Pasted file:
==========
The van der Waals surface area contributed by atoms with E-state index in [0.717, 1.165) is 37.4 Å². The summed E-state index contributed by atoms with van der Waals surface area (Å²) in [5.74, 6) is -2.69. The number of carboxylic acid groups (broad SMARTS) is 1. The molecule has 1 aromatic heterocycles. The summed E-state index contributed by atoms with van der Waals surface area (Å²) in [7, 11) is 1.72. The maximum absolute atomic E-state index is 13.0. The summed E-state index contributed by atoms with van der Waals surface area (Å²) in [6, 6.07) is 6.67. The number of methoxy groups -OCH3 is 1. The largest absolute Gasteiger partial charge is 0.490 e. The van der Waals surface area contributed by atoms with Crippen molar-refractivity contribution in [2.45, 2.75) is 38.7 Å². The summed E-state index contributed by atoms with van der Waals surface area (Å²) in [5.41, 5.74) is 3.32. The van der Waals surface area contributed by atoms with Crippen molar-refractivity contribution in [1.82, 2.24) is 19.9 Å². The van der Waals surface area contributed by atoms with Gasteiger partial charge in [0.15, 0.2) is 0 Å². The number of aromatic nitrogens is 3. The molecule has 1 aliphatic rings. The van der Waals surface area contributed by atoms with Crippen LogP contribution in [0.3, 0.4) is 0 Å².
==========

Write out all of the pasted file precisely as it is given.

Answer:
The van der Waals surface area contributed by atoms with E-state index in [0.717, 1.165) is 37.4 Å². The summed E-state index contributed by atoms with van der Waals surface area (Å²) in [5.74, 6) is -2.69. The number of carboxylic acid groups (broad SMARTS) is 1. The molecule has 1 aromatic heterocycles. The summed E-state index contributed by atoms with van der Waals surface area (Å²) in [7, 11) is 1.72. The maximum absolute atomic E-state index is 13.0. The summed E-state index contributed by atoms with van der Waals surface area (Å²) in [6, 6.07) is 6.67. The number of methoxy groups -OCH3 is 1. The largest absolute Gasteiger partial charge is 0.490 e. The van der Waals surface area contributed by atoms with Crippen molar-refractivity contribution in [2.45, 2.75) is 38.7 Å². The summed E-state index contributed by atoms with van der Waals surface area (Å²) in [5.41, 5.74) is 3.32. The van der Waals surface area contributed by atoms with Crippen molar-refractivity contribution in [1.82, 2.24) is 19.9 Å². The van der Waals surface area contributed by atoms with Gasteiger partial charge in [0.15, 0.2) is 0 Å². The number of aromatic nitrogens is 3. The molecule has 1 aliphatic rings. The van der Waals surface area contributed by atoms with Crippen LogP contribution in [0.3, 0.4) is 0 Å².